Safe Work Australia: 167 Australian died at work so far this year

As at 28 November 2012, 167 Australians have died while at work. This is according to the latest data gathered by Safe Work Australia.

During the same period last year, 150 workers have died at work.

Safe Work Australia records cases of work fatality and injury, updates statistics and prepares several reports. The data is an initial estimate for the number of people killed and is based on initial media reports.

Worker deaths by industry of workplace as of November 2012:

Industry of Workplace Worker Deaths
Transport, postal & warehousing 56
Agriculture, forestry & fishing 38
Construction 20
Manufacturing 14
Administrative & support services 6
Public Administration & safety 5
Arts & recreation services 4
Mining 4
Electricity, gas, water & waste services 3
Wholesale trade 2
Retail trade 2
Education & training 2
Other services 2
Financial & insurance services 1
Health care 7 social assistance 2
Professional, scientific 7 technical assistance 1
Accommodation & food services 1
Government administration & defence 1
Industry unknown 3
Total worker deaths 167

 

Work-related status of this report cannot be confirmed until the death is investigated by authority. Once confirmed, it is reported in Safe Work Australia’s Monthly Notifiable Fatality Reports.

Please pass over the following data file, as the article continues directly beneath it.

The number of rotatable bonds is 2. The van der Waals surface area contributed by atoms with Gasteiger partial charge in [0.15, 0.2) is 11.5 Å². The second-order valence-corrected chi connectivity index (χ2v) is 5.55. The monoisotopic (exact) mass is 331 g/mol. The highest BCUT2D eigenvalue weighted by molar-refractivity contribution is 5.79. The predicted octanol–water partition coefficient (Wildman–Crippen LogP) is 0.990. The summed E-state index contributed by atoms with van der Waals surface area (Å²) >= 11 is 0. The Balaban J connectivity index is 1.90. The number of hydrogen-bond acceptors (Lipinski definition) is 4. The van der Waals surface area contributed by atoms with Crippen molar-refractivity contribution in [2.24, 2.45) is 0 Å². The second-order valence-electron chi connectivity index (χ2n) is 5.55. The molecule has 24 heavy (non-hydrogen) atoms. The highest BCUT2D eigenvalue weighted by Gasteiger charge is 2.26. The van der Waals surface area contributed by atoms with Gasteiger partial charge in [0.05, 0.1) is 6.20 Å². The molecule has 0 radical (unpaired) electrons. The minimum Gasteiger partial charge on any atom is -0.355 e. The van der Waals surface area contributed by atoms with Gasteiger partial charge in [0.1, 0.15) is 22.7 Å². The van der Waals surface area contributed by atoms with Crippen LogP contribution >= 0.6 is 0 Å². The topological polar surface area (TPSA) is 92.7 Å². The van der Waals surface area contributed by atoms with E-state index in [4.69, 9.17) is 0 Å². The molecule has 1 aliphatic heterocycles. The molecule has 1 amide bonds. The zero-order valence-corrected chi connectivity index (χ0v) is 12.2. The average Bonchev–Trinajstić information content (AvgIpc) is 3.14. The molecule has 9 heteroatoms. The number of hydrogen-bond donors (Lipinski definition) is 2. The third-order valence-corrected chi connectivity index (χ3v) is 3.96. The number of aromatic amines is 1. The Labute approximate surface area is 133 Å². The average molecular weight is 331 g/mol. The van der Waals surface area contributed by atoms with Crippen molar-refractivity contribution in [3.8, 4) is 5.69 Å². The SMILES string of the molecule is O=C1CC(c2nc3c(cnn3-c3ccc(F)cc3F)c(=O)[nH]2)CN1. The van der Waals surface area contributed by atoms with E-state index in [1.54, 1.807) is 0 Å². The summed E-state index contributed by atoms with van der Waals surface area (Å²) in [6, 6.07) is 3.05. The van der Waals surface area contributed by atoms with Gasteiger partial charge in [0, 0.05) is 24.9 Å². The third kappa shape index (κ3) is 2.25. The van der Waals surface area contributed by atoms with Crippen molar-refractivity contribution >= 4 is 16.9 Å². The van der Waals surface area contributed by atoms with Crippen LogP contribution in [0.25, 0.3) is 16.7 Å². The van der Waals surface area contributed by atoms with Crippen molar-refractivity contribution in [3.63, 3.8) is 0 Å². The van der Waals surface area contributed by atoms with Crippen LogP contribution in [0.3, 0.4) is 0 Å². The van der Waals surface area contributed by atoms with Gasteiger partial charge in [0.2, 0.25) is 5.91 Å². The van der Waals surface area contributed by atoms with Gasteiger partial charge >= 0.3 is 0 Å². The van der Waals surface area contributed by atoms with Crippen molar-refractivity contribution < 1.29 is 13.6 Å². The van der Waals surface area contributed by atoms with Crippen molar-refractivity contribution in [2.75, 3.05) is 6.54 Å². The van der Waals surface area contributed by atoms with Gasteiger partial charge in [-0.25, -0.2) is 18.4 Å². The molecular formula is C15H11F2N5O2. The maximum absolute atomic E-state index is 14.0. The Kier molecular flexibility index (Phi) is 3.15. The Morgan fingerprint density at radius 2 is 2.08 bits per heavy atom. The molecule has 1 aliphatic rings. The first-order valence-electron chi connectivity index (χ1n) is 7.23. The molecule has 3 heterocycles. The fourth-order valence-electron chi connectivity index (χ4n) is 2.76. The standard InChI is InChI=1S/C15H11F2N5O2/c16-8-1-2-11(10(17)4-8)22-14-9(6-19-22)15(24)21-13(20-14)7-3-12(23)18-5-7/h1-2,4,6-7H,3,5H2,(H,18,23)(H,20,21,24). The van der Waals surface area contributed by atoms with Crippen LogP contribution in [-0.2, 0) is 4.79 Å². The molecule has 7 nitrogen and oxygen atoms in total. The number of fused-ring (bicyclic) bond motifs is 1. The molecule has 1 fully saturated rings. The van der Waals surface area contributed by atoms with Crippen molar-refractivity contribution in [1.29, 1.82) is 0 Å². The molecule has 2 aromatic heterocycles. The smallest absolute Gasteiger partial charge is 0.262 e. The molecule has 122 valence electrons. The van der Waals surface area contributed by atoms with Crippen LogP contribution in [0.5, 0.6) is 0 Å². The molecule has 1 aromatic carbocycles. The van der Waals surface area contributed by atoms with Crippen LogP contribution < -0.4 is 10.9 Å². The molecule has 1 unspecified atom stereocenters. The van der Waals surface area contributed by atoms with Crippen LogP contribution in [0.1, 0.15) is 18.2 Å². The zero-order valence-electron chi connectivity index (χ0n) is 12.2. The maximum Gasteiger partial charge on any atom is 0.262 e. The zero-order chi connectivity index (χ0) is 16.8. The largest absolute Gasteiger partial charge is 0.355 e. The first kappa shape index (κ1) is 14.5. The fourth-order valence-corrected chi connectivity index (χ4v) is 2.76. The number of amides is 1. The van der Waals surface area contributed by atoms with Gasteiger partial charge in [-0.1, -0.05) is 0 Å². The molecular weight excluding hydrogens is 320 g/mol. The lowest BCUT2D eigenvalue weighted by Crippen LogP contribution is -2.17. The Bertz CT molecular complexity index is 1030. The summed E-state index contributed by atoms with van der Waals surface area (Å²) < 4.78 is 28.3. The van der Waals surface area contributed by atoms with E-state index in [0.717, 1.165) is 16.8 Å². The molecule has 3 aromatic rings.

Safe Work Australia’s Notifiable report provides a national summary of work-related fatalities notifiable to Australian work health and safety jurisdictions. Aside from providing an estimate of the number of work-related fatalities, the report also shows details of the types of incidents involved. It also includes details of the industry of the workplace, at which the fatalities occurred, as well as the industry of the decedent’s employer.

More information can be found at the Safe Work Australia website.

One thought on “Safe Work Australia: 167 Australian died at work so far this year

  1. It seem pretty clear to me that if there is a rise in the number of workplace fatalities, the message isn’t getting across to workers, and the big factor’s in all this is money, time frames for the work, and not enough onus on the individual to do the job using the safest controls in accordance with the Hierarch of controls. To much responsibility is placed on the PCBU still to manage workers, who are ignorant when it come to safety, it is my firm belief that a worker who sighs SWMS’s and is Inducted and signs to say they will follow safety rules, should be made more accountable if they are injured, managers are not babysitters and these people are able to think for themselves, it is just the mighty dollar that prevails, also the laws need to be tightened up more on designers to design and account for safety in their projects, Until the mentality of Money coming first changes, and more and more pressure is put on companies to produce unrealistic deadlines and low margins on projects, the figures I have seen above wont improve. The key is training and placing responsibility for safety back on the individual, if you start talking about the chances of losing compensation or insurance claims if an individual is found to be not following safety procedures, there will be a significant change in people’s mindset.

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